AS YOU HOOK UP the Amazon Echo you received for Christmas, consider this: you have welcomed an uninvited guest into your home and life. The Alexa voice service that accompanies the Echo may record and store conversations you have once Alexa is activated.
Also appreciate that current Fourth Amendment law — the third-party doctrine — may well not protect those recordings from access by police. Such access is a crafty investigative tool and a creepy invasion of privacy. How does and will New Hampshire negotiate this tension?
An ongoing murder case details third-party privacy concerns well. The police have charged Timothy Verrlll with stabbing Christine Sullivan and her friend to death in the kitchen of Sullivan’s home in Farmington. During the investigation, police found an Amazon Echo in the kitchen that may have recorded what occurred during the homicides.
The technical details: Echo is in standby mode until activated by what is called a “wake word.” That word connects it with Amazon’s cloud-based Alexa Voice Service, which receives and responds to personal commands. Audio is not stored on the Echo device, but a recording and transcript are stored on Amazon servers. In fact, customers can even review their voice interactions through the Alexa App.
In this case, voice recordings from inside someone’s (not the defendant’s) residence were stored in the Cloud by Amazon. In an abundance of caution, the prosecutors obtained what was effectively a search warrant supported by probable cause. It ordered Amazon to turn over whatever recordings of kitchen voices existed on its Alexa Voice Service.
The craftiness of this investigative effort is matched by its creepiness. It begs reconsideration of an older question: what is an individual’s privacy right to information held by a third party. It could be a conversation stored “in the cloud” by Amazon; it could be cellphone locational information held by Verizon; or, it could be personal information about internet behavior stored by Comcast.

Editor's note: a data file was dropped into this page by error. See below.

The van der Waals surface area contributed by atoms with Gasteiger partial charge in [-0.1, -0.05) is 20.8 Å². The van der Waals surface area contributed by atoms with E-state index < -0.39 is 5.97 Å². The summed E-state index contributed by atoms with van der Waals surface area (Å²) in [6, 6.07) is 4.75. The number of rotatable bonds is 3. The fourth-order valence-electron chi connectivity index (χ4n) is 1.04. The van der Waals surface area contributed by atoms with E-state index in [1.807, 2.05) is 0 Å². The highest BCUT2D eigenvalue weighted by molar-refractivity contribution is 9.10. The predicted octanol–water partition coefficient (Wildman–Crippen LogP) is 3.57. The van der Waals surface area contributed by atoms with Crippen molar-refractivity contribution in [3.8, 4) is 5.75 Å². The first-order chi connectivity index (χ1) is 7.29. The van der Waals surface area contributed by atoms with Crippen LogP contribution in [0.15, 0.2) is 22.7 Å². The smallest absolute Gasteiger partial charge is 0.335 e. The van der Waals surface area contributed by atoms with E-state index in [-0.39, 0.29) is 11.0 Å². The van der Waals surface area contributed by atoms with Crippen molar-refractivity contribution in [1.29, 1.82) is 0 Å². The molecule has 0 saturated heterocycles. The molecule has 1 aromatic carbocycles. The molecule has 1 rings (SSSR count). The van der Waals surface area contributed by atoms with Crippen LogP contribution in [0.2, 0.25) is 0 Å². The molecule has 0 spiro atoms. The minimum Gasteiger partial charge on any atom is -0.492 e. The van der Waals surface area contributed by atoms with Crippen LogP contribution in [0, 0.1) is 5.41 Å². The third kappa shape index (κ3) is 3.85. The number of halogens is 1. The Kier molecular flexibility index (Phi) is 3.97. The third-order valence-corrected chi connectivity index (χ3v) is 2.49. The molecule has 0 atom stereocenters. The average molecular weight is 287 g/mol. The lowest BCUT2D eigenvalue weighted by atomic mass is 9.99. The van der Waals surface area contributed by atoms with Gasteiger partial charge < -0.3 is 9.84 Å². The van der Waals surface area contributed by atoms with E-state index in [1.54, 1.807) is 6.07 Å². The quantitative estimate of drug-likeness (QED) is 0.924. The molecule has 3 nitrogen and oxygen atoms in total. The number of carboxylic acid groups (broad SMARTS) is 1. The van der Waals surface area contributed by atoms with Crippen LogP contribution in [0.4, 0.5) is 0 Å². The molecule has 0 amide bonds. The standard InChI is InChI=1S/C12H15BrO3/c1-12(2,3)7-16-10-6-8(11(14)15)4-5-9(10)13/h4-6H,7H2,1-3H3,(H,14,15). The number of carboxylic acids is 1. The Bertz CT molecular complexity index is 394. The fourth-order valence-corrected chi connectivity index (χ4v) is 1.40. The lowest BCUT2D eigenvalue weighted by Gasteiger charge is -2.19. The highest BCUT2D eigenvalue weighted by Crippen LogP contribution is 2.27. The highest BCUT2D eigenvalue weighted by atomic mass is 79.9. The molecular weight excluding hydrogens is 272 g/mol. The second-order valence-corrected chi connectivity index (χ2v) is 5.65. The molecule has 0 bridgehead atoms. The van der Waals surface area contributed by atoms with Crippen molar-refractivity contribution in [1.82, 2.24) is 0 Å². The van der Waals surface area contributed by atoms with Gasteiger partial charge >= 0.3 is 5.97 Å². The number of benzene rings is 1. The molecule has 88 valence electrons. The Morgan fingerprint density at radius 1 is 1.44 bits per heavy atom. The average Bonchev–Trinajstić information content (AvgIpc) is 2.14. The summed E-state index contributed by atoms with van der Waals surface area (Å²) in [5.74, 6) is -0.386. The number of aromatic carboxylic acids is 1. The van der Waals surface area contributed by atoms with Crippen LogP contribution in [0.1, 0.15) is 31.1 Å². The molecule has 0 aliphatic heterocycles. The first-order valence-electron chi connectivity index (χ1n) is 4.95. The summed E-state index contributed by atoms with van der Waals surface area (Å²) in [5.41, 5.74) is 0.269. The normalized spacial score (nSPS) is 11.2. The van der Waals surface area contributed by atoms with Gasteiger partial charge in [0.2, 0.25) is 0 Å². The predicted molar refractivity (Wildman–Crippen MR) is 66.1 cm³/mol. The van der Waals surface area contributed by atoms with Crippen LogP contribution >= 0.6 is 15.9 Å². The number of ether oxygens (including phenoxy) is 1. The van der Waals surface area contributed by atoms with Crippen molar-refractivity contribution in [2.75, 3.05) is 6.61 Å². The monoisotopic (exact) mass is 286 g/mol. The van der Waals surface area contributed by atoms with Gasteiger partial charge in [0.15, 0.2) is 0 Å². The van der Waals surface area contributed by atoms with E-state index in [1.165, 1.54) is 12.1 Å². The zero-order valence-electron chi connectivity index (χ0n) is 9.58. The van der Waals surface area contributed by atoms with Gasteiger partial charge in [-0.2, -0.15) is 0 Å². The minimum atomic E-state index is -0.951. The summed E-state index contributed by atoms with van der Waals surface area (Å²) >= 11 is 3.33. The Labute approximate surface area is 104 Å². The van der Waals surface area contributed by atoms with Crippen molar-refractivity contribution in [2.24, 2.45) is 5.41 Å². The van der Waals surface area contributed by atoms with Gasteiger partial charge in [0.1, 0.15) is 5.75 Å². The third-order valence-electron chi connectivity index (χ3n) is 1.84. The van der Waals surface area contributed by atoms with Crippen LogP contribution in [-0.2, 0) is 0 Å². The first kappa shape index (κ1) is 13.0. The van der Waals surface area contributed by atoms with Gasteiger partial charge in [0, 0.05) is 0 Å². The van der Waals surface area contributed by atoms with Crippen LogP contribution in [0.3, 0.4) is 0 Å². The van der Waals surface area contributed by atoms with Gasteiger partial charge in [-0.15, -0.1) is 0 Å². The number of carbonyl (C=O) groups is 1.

Until recently, a jurisprudential concept known as the third-party doctrine resolved such circumstances: when a person shares information with a third party, the person loses his or her reasonable expectation of privacy to the data shared.
In 1976, the U.S. Supreme Court found that one has no reasonable expectation of privacy in several months’ worth of cancelled checks, deposit slips, and account statements held by their bank. Law enforcement agents can obtain those records without a search warrant.
In 1979, the Court said that one has no reasonable expectation of privacy in the phone numbers they dial to place a call. Without a recognition of that expectation, the government could obtain those numbers from the phone company without a warrant or probable cause.
In light of evolving technology however, the Supreme Court has begun to reconsider the third-party doctrine. In Carpenter v. U.S. in 2018, the Court found that a person had a reasonable expectation of privacy in cell site location information stored with the provider, which can detail where a person was at the time a call was made or received.
The Carpenter approach makes more sense in today’s tech era where people rely daily, even hourly, on technology that collects, transmits and stores personal data with a third party. The type and amount of information that is collected by phones, laptops, voice service devices, and other tech feels more a part of one’s zone of privacy than it does a part of the public realm.
We are lucky in New Hampshire. We are ahead of the curve as to privacy and evolving technology. The newest addition to the New Hampshire Constitution, Part I, Article 2-b, which gained more than 80 percent of voters’ support this past Election Day, gives specific protection to one’s personal or private information.
To reinforce that Article 2-b applies to information held by third parties, a bill has been introduced, LSR 2019-1066, that would rein in the third-party doctrine. It would require police to obtain either explicit consent or a probable cause warrant before accessing personal information held by a third party, like Alexa Voice Service.
Technology will continue to intrude on our lives more and more intimately. This does not mean we have to sacrifice privacy rights. It means we must be proactive in updating our privacy laws to address the technological evolution. New Hampshire must continue to lead on this front through passage of LSR 1066 this legislative session.